Home Mental Health & Well-Being Mental Health Act Is Changing After 35+ Years, But Faces Lack of Support

Mental Health Act Is Changing After 35+ Years, But Faces Lack of Support

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The Mental Health Act of 1983 is in the process of being changed by the UK Government after over 35 years. This process allows people and organisations to contribute to what will be put in place for the future Mental Health Act. The deadline to make these changes is fast  approaching with the government asking contributions to be made before 21st April  2021. 

Many of the mainstream mental health organisations do not appear to have made any  significant efforts as of yet to contribute to this act. This is very concerning as many experts say the Mental Health Act overhaul will not tackle racial disparities without societal change. 

The previous Mental Health Act of 1983 has been promoted to be reformed to help ‘tackle  racial disparity and lower rates of detention and community treatment orders among Black  Asian and Minority Ethnic (BAME) groups will be futile without systemic, societal change,  experts have warned.’ And because ‘Black people are over four times more likely than white  people to be detained under the act and over 10 times more likely to be subject to a  community treatment order (CTO) – under which people are discharged from detention but  placed under conditions on their lives and treatment,’ stated in an article by Charlotte Carter on Community Care.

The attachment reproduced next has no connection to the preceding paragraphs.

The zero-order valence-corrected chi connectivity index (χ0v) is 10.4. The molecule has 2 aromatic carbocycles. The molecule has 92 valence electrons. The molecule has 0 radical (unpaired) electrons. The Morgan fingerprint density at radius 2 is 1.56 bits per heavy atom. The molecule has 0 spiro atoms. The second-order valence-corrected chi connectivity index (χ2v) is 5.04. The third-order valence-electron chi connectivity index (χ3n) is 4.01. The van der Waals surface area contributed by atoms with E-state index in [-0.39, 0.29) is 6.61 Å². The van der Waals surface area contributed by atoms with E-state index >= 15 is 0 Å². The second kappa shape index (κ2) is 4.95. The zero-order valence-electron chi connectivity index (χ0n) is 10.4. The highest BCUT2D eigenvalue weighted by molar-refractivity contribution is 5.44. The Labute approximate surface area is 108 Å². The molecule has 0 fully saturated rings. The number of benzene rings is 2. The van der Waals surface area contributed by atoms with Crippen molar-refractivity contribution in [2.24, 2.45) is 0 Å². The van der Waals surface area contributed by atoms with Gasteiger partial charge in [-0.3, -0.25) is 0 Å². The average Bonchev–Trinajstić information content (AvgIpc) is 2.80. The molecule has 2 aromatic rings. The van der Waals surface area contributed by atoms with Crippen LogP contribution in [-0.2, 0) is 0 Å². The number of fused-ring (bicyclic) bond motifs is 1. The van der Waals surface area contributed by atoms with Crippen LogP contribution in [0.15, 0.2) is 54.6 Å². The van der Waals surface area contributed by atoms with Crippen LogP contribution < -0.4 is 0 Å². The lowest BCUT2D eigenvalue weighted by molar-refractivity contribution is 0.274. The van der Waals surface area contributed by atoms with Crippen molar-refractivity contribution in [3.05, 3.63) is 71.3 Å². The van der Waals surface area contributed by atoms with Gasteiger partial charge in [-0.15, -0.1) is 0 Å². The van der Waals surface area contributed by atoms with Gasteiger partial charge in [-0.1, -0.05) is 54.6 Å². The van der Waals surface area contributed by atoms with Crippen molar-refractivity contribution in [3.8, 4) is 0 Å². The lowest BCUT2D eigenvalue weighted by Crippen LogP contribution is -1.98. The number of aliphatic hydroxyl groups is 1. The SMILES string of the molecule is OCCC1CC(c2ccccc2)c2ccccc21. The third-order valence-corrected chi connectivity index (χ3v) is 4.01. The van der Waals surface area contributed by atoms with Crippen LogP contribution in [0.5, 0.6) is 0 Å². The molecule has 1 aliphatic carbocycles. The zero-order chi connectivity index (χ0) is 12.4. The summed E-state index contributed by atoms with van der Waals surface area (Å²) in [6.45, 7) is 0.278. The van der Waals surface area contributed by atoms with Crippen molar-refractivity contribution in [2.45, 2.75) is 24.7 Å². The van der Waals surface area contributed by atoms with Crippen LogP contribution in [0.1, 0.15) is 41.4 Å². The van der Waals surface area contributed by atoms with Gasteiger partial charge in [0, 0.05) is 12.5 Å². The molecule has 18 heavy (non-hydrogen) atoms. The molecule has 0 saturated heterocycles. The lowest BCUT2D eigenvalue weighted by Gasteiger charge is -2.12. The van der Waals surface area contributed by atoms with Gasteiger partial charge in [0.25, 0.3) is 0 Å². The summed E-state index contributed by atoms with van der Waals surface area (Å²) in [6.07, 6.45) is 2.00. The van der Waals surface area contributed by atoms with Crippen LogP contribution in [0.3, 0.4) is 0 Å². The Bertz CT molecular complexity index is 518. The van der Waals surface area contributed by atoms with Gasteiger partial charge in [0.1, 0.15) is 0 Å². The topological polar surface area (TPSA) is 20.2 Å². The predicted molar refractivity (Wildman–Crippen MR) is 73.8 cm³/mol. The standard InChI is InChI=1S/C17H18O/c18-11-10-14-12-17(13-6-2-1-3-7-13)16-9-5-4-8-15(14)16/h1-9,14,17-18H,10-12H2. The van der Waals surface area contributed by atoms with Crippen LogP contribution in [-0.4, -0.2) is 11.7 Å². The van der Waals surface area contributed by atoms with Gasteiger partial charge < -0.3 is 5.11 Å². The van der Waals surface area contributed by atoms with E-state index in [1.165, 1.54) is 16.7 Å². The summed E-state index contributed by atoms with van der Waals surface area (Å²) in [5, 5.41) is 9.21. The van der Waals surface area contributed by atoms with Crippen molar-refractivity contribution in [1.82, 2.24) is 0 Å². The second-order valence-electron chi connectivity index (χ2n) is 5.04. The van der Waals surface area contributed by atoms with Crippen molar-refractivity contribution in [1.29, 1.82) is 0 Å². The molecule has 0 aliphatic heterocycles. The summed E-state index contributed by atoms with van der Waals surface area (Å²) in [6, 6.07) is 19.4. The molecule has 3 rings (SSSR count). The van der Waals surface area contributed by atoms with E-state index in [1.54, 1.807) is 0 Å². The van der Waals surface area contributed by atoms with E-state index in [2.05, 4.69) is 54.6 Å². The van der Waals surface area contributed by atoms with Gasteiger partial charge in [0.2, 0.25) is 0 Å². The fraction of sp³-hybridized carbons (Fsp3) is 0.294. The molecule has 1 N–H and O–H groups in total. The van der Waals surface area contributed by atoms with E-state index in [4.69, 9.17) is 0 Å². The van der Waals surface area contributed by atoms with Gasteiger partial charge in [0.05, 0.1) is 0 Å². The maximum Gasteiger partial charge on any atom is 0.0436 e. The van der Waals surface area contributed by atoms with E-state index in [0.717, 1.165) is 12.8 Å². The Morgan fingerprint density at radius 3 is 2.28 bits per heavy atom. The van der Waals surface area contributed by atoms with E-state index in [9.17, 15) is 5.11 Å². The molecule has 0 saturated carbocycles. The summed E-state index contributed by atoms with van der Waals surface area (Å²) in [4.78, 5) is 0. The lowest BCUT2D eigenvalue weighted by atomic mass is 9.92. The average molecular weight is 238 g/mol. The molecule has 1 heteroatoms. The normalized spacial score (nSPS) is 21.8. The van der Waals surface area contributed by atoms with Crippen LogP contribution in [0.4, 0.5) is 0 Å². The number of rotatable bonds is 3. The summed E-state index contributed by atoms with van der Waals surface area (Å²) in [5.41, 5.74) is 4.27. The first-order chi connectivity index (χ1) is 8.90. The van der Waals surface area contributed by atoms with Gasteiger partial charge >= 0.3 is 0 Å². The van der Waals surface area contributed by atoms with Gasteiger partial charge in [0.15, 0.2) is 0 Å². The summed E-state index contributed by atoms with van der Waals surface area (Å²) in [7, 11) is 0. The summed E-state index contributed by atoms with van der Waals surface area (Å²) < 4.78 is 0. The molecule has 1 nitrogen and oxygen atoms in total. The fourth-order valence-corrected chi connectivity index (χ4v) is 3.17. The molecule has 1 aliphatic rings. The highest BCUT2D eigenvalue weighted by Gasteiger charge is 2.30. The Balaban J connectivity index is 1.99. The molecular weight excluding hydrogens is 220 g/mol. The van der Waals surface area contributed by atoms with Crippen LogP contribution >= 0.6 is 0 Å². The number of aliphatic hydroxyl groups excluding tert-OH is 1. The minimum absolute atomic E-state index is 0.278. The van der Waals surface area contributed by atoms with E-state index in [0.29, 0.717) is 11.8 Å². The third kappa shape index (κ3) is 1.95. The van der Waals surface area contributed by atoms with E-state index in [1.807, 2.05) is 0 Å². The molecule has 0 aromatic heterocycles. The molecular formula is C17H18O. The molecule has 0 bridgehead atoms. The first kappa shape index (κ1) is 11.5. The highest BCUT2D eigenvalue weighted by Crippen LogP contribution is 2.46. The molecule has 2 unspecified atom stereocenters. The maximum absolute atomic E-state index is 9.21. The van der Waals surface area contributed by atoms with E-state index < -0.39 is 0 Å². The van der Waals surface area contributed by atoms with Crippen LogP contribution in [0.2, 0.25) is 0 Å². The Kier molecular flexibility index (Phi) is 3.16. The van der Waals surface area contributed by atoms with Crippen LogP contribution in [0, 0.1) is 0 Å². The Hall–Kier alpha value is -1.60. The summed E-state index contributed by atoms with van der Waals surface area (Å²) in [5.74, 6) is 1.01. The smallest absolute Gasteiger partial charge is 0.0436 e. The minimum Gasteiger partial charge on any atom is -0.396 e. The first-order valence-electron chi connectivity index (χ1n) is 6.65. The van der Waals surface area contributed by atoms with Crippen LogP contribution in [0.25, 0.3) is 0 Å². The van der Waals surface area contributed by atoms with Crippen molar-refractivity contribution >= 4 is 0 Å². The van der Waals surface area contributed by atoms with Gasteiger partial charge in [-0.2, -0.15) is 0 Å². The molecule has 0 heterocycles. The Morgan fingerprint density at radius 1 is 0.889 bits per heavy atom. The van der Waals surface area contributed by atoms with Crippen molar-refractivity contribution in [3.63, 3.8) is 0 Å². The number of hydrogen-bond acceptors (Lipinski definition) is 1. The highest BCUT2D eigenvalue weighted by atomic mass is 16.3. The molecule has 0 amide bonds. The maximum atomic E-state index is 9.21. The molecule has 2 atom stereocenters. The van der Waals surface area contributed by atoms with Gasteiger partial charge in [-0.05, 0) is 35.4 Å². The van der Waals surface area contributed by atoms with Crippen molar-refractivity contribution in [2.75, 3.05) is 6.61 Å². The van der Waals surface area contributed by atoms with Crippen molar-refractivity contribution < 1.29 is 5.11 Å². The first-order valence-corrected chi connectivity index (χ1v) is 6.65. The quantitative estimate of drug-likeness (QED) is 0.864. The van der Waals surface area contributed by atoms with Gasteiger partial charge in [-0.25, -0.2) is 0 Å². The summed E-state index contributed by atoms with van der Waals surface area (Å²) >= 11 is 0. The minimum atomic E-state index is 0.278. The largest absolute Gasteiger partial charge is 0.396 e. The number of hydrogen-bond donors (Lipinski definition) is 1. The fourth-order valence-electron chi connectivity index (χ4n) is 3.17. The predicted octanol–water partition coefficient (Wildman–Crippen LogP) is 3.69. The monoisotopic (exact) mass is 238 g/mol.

With many of the mainstream organisations not shedding a big enough light on this topic  many other smaller organisations have stepped in to promote the message. One of those is a  social enterprise organisation called BAME Mental Health Support (BMHS) who is a leading voice in helping to build better  communication with minority ethnic communities in a more delicate and sensitive manner in  local languages. BMHS specialise in tackling mental health inequalities for BAME groups as  well as offer training for other organisations.  

BMHS are desperately trying to spread the message in getting others to contribute to the  reformation of the Mental Health Act and are encouraging every organisation working with  ethnic minorities to consider contributing to these landmark changes and address the  structural discrimination inherent in the Mental Health Act 1983. 

Their efforts don’t stop there, BMHS is also changing the way the vaccine is promoted  amongst minority groups in the UK. Many of these groups are turning away from having the COVID-19 vaccine as they are often misinformed, wary of the establishment and want more  information about the vaccine from sources they trust.  

Many of the volunteers from BMHS are from minority ethnic communities themselves  meaning they are able to understand people similar to them on a deeper and more personal  level, helping them solve issues around health inequality, mental health, and now the vaccine.